Matrix Gyrations and Model Selection

J.A. Stark and W.J. Fitzgerald

In Proceedings of the Section on Bayesian Statistical Science, Annual Meeting of the American Statistical Association (pp 134-139, August 1996)

Recent research has shown that Markov chain Monte Carlo (MCMC) methods can be effective tools in variable selection. In this type of problem the model comprises a subset of a candidate set of variables, and the number of possible models is often too large for exhaustive searching. In Bayesian model selection the concept of model probabilities allows for the use of numerical approaches such as MCMC. The most computationally expensive task is evaluating possible model changes. In the linear marginalised case (parameters integrated out), algorithms generally require order p-squared operations for each candidate variable, where p is the size of the trial model.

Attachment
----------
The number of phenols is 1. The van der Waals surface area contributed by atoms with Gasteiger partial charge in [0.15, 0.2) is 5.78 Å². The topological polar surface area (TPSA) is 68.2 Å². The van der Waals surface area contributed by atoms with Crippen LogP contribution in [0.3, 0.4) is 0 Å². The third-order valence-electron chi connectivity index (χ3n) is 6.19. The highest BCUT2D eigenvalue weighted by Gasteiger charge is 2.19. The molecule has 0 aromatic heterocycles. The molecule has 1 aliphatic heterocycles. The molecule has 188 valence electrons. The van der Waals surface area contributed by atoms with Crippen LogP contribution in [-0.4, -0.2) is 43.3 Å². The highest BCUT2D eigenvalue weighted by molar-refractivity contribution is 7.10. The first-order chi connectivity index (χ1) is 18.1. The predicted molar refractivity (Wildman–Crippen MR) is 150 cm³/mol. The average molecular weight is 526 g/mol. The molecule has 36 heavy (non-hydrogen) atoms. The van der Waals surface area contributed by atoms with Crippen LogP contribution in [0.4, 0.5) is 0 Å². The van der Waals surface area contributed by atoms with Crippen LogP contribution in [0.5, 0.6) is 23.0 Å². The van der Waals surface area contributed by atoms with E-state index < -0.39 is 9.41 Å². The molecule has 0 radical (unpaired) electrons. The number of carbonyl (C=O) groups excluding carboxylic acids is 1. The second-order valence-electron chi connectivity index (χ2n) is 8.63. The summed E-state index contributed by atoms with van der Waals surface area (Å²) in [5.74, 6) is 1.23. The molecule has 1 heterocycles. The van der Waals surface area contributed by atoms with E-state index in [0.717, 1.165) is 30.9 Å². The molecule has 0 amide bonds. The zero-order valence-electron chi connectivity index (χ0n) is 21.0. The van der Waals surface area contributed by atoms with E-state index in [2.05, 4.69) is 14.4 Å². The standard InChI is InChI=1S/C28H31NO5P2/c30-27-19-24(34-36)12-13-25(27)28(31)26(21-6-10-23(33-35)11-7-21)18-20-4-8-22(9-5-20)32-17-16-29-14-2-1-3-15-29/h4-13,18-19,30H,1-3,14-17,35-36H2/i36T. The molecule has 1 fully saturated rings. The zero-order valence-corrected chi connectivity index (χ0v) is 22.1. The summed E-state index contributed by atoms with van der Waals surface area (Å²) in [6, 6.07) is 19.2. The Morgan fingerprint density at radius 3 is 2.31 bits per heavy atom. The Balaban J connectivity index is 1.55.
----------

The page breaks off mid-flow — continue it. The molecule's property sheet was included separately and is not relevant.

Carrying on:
The gyration is a matrix transformation that is useful in analysing many statistical problems. The complementary descriptions of a multivariate Gaussian (correlations, and mean and covariance) can be brought together in augmented matrices that are gyrations of each other. The gyration also encapsulates the task of evaluating changes to a model, yielding the determinant of the correlation matrix as well as the mean-squared-error. Hence the task of evaluating models when incorporating or removing variables can be analysed. This leads to an algorithm for performing these evaluations with order p operations.